Can I Get Auto Insurance If I Have a Criminal Record?
Last Updated on October 21, 2020
If you have a criminal record in the United States, then you face many unique challenges – from employment to auto insurance.
Yes, you can get auto insurance if you have a criminal record. Approximately 1 in 3 Americans have a criminal record – if drivers with a criminal record could not obtain car insurance, then millions would drive without insurance.
In fact, most people with criminal records pay the exact same rates for car insurance as people without a criminal record. If you have a driving-related conviction, then you could pay higher premiums, but many people with a criminal record pay the same rates for car insurance.
By following certain strategies, Americans with a criminal record can pay cheaper rates for car insurance than Americans without a criminal record.
Today, we’re explaining everything you need to know about getting auto insurance if you have a criminal record.
How a Criminal Record Affects Car Insurance
Criminal records can impact car insurance premiums. However, most criminal records do not raise or lower insurance premiums.
Driving-related criminal convictions will impact car insurance. If you were convicted of driving under the influence, for example, then you will face higher car insurance rates. Your car insurance application may even be denied.
If your criminal conviction was not related to your driving habits, then your criminal record may not impact car insurance whatsoever. However, if you were criminally convicted of driving under the influence, reckless driving, speeding, or similar crimes, then you will face higher auto insurance penalties.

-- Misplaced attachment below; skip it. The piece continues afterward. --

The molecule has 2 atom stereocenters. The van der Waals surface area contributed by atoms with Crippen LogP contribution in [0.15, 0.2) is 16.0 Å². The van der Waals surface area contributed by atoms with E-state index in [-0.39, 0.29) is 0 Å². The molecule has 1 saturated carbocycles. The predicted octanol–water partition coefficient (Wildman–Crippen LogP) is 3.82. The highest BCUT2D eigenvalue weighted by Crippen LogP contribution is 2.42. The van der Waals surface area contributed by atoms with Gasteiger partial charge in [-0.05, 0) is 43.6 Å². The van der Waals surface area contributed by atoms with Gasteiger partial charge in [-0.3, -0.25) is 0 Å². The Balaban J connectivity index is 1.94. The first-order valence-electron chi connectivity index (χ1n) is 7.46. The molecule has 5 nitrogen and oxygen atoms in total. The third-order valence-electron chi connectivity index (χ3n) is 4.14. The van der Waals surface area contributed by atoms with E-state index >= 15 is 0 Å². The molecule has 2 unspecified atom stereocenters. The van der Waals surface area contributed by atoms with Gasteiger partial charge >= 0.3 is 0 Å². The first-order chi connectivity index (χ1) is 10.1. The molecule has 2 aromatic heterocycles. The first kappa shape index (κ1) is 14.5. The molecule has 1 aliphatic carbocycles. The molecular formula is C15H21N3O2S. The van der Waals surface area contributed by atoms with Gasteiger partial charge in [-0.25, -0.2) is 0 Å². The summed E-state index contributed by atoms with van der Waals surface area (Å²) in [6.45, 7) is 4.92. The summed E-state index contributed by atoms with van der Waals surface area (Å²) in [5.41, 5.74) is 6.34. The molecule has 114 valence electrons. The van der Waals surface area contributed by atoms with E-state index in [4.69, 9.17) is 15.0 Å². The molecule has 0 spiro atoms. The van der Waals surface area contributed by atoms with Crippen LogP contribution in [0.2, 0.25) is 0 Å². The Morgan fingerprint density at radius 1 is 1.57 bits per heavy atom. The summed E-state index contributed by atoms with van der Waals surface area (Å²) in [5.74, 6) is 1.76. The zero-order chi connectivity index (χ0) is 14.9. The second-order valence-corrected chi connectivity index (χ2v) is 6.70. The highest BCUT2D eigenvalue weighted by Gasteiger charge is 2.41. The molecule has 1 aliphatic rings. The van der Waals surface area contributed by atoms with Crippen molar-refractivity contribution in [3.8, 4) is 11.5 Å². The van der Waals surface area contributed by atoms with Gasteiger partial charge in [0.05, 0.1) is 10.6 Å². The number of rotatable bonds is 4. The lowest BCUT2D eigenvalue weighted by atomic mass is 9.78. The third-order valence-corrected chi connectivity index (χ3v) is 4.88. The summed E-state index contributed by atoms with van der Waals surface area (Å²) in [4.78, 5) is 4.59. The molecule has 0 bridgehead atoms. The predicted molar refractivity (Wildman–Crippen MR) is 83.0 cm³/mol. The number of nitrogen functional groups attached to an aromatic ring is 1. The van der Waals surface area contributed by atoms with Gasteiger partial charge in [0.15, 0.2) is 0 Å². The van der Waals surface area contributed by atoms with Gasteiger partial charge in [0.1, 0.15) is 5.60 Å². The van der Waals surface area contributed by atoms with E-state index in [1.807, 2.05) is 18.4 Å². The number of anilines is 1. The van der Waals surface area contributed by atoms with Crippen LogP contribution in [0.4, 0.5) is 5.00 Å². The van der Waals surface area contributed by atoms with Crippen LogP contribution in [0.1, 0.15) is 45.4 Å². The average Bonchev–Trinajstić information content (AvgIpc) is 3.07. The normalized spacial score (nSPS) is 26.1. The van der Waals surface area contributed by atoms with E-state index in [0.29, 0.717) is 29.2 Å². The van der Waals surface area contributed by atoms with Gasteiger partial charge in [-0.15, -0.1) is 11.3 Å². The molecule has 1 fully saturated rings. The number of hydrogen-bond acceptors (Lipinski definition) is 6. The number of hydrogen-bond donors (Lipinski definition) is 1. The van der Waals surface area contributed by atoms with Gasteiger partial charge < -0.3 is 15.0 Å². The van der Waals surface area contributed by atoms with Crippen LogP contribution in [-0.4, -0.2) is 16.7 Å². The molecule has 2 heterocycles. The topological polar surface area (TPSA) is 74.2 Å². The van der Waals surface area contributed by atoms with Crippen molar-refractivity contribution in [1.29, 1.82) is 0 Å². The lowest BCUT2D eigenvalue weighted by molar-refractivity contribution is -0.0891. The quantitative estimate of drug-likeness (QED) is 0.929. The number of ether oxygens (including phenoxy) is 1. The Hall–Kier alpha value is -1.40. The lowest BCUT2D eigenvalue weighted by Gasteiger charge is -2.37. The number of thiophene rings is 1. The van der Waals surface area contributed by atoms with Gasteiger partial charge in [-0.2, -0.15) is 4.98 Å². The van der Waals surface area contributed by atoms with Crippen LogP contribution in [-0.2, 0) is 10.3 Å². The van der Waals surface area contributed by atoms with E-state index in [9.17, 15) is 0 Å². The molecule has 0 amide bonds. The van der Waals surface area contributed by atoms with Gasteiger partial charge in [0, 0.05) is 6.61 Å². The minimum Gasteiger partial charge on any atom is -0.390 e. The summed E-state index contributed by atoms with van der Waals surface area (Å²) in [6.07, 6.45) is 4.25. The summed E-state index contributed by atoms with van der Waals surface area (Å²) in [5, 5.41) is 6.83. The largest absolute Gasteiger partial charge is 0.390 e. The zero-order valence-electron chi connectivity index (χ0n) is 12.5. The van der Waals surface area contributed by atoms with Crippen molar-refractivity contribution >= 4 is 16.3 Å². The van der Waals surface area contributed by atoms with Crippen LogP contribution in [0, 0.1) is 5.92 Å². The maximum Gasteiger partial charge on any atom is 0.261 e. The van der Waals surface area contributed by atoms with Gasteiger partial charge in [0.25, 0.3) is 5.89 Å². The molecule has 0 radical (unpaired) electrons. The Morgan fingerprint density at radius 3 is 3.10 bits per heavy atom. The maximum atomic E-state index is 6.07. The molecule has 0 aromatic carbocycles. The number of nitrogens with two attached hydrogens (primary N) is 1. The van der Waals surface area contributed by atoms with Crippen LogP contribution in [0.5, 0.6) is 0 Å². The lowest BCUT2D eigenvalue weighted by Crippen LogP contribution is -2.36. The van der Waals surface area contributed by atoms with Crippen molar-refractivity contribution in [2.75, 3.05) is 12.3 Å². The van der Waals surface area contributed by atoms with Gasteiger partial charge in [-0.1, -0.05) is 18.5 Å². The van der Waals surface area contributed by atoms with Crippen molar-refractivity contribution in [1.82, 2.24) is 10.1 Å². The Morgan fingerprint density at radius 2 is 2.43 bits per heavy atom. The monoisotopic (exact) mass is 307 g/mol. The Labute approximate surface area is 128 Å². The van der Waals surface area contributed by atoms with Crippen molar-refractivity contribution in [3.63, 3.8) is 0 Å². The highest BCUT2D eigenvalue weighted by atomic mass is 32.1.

If you received a DUI, reckless driving, or speeding charge, then you are considered a high-risk driver. You have a history of engaging in dangerous driving behavior, and you have been criminally convicted of that behavior. Statistically, you’re a riskier driver for your insurer to insure, and your insurer will charge higher premiums.
Minor Driving Infractions Can Impact Car Insurance Premiums
You don’t have to have a criminal conviction to pay higher car insurance premiums. In fact, many people see higher car insurance premiums after a single speeding ticket or a minor infraction.
Some insurance companies ignore a single speeding ticket, especially if you were caught only a few miles over the speed limit. Many insurance companies, however, will charge higher premiums after one or two speeding tickets – especially if you were caught driving at high speeds.
Can Car Insurance Companies See My Criminal Record?
Insurance companies check your motor vehicle report when you apply for car insurance. This motor vehicle report comes from the DMV (or any other similar state organization).
Your motor vehicle report is different from your criminal record. However, it may display criminal convictions related to your driving habits.
Some of the things insurers can see on your motor vehicle report include:
- License suspensions
- Criminal convictions
States treat convictions differently. Some states allow insurance companies to view this information dating back 12 years, while other states prevent insurers from tracking information beyond 3 or 5 years.
How Long Does It Take for Criminal Convictions to Disappear from my Driving Record?
Depending on your state, most insurance companies can view this information dating back 5 to 7 years.
Certain states track serious convictions over a longer period of time. Many states track DUIs over the last 8 to 12 years, for example. If you were convicted of a DUI, then you might pay higher insurance premiums for over a decade.
It’s important to note the difference between a driving record and a criminal record. A DUI (and any other serious conviction) generally stays on your criminal record for life, although it may disappear from your driving record within a few years.
Types of Felonies
All types of crimes can impact insurance rates – from minor speeding tickets to DUIs that caused multiple fatalities.